U.S. 269, 277 (2005).
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In view of the available options, the Court recommends that Ramirez’s petition be
dismissed in its entirety unless Ramirez voluntarily dismisses the unexhausted claims. A stay is
not appropriate because Ramirez has not made any showing of good cause. Nor does the Court
believe it advisable or beneficial to ignore the exhaustion requirements and address the merits of
the claims. An appropriate balance, therefore, is to allow Ramirez to determine whether he
would like to proceed only with the exhausted claims by filing a written notice dismissing the
remainder of his challenges. If Ramirez elects this option, he should know he likely will forfeit
the unexhausted claims altogether. See 28 U.S.C. § 2244(b)(1); Tapia v. Lemaster, 172 F.3d
1193, 1195 (10th Cir. 1999) (a petitioner who elects to proceed only on exhausted claims must
meet the requirements for filing a successive petition to later raise the unexhausted challenges).
Also, if Ramirez chooses not to dismiss the unexhausted claims, the Court’s recommendation, if
adopted, means dismissal of the petition without prejudice. Although Ramirez could return to
the New Mexico courts to present his claims, Ramirez may face statute of limitations problems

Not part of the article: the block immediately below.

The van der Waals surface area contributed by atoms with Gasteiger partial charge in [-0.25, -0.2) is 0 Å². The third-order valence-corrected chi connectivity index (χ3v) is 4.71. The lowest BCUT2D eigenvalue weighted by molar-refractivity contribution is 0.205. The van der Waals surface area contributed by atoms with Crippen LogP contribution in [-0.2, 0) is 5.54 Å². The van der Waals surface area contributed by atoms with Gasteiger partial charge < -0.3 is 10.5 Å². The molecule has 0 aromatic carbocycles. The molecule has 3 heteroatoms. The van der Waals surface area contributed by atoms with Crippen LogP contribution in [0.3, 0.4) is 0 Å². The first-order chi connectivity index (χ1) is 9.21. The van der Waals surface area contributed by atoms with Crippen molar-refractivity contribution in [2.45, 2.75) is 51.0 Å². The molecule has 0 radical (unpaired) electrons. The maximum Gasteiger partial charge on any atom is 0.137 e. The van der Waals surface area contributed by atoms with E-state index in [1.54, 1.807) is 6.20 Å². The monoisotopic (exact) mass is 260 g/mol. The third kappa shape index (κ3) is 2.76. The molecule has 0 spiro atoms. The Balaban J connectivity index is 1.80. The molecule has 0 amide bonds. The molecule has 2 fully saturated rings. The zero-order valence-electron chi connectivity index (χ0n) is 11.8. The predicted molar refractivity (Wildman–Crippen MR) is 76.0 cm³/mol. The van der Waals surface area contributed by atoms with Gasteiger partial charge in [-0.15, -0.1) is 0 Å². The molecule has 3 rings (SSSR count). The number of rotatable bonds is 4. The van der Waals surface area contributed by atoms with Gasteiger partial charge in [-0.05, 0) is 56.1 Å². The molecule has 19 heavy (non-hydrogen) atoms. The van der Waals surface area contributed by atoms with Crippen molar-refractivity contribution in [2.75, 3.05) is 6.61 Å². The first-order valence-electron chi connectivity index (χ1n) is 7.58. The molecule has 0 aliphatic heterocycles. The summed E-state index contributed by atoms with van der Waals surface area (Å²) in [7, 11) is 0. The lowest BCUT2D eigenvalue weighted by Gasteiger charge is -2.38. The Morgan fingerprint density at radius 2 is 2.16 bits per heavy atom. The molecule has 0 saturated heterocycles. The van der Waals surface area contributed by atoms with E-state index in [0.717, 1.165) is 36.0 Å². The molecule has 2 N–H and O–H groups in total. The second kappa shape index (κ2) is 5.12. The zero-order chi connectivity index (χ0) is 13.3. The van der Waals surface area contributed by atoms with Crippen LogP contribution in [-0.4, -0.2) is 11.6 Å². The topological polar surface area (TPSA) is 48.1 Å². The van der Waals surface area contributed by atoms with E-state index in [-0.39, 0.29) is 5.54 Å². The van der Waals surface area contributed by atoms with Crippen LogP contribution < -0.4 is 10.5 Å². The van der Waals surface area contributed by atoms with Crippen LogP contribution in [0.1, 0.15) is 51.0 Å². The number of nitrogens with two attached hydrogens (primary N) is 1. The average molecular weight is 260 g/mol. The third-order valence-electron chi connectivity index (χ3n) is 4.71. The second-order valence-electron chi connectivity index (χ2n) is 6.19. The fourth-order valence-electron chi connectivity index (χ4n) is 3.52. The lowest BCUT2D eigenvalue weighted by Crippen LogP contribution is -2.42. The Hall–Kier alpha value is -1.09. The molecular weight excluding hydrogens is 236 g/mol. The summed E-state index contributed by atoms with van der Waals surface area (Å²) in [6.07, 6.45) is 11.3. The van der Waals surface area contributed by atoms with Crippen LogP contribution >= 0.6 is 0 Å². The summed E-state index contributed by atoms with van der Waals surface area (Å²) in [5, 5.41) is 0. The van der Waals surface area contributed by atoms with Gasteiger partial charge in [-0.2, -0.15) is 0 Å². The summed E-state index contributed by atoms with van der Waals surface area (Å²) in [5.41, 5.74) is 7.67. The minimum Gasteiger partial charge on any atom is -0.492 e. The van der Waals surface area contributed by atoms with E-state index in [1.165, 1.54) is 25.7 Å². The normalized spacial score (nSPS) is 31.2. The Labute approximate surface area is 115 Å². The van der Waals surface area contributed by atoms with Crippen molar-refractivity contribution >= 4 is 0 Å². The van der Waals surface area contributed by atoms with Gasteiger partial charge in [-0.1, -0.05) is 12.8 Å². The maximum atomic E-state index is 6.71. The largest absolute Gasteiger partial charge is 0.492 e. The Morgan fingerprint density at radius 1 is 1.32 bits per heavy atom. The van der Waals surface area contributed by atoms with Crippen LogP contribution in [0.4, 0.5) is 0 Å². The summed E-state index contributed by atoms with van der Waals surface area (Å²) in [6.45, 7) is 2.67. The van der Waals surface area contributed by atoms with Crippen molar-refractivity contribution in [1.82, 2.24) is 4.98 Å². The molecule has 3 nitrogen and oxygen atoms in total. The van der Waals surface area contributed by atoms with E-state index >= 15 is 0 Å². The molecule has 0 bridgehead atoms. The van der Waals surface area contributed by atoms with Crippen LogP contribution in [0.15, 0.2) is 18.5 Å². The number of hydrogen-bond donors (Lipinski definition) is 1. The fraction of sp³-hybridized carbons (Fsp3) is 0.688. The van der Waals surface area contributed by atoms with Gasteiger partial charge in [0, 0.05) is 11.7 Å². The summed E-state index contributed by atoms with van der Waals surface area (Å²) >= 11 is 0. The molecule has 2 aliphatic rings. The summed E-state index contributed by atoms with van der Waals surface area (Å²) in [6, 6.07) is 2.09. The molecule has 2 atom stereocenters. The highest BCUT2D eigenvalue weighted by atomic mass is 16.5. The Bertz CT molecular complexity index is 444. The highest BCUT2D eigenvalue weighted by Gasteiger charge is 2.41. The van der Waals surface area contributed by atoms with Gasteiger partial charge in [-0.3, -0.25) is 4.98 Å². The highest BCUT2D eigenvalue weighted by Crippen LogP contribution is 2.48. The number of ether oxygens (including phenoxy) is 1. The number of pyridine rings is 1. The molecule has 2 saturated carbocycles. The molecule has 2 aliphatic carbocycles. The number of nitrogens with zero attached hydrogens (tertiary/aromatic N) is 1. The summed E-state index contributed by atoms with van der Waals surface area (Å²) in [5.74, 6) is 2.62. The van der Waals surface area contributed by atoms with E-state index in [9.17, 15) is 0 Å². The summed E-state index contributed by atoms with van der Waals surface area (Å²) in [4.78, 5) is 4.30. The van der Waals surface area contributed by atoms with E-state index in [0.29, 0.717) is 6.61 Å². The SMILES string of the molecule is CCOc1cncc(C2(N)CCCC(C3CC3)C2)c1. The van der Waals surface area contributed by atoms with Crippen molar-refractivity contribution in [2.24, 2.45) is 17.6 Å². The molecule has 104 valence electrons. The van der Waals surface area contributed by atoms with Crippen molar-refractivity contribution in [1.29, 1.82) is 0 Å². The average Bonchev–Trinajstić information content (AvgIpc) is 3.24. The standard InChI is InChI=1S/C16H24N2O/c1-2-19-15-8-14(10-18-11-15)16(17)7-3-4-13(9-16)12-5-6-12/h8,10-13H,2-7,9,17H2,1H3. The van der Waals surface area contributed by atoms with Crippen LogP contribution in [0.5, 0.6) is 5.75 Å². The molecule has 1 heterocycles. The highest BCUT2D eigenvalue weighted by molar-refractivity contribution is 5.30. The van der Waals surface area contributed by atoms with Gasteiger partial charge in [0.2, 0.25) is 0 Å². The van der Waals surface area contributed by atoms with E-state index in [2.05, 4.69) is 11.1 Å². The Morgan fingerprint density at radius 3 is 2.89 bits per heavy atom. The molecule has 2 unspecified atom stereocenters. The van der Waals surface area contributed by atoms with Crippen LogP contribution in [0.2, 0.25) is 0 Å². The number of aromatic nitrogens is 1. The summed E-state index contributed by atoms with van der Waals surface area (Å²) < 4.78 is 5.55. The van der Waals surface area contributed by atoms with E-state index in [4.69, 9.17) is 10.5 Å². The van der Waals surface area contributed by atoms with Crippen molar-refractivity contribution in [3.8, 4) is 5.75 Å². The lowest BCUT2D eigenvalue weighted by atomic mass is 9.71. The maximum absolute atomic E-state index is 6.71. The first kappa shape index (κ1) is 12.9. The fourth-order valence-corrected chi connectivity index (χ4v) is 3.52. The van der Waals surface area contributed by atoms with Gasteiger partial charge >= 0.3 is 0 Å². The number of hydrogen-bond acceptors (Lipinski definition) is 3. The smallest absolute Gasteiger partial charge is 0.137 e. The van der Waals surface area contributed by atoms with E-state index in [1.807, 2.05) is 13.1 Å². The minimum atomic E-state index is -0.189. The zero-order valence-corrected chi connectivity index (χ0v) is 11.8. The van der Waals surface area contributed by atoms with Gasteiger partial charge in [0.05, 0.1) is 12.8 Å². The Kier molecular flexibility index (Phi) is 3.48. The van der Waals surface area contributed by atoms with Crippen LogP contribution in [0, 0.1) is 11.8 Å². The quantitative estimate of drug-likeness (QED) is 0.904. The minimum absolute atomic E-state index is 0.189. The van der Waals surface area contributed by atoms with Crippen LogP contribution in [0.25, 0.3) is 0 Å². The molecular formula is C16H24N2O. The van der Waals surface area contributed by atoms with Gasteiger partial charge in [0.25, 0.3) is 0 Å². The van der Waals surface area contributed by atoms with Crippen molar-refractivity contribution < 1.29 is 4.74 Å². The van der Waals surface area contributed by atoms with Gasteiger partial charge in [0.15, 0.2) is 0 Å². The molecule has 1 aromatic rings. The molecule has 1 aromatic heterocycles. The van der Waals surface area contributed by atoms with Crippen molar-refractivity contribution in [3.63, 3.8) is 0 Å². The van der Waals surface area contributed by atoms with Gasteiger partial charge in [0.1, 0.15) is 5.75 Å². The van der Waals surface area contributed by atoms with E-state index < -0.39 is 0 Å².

for any future habeas petition in this Court. See 28 U.S.C. § 2244(d)(1) (imposing a one-year
limitation period from the date the judgment becomes final after direct review).
For the reasons stated above, Ramirez has not exhausted available state remedies for all
of his claims.
The Court RECOMMENDS dismissal of Ramirez’s mixed petition in its entirety subject
to Ramirez first being permitted to voluntarily dismiss his unexhausted claims (and thus allowing
the Court to reach the merits of the exhausted claims) by filing a document so stating within
thirty days from the Court’s adoption of this recommendation.
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IT IS FURTHER RECOMMENDED that Respondent Attorney General State of New
Mexico be dismissed as an improperly named party.
KEVIN R. SWEAZEA
UNITED STATES MAGISTRATE JUDGE
WITHIN FOURTEEN (14) DAYS AFTER A PARTY IS SERVED WITH A COPY OF
THESE PROPOSED FINDINGS AND RECOMMENDED DISPOSITION, THAT PARTY MAY,
PURSUANT TO 28 U.S.C. § 636(B)(1), FILE WRITTEN OBJECTIONS TO SUCH PROPOSED
FINDINGS AND RECOMMENDED DISPOSITION.
A PARTY MUST FILE ANY
OBJECTIONS WITH THE CLERK OF THE UNITED STATES DISTRICT COURT FOR THE
DISTRICT OF NEW MEXICO WITHIN THE FOURTEEN (14) DAY PERIOD ALLOWED IF
THAT PARTY WANTS TO HAVE APPELLATE REVIEW OF THE PROPOSED FINDINGS
AND RECOMMENDED DISPOSITION. IF NO OBJECTIONS ARE FILED, NO APPELLATE
REVIEW WILL BE ALLOWED. PURSUANT TO FED. R. CIV. P. 72(B)(2), A PARTY MAY
RESPOND TO ANOTHER PARTY’S OBJECTIONS WITHIN FOURTEEN (14) DAYS AFTER
BEING SERVED WITH A COPY OF THE OBJECTIONS.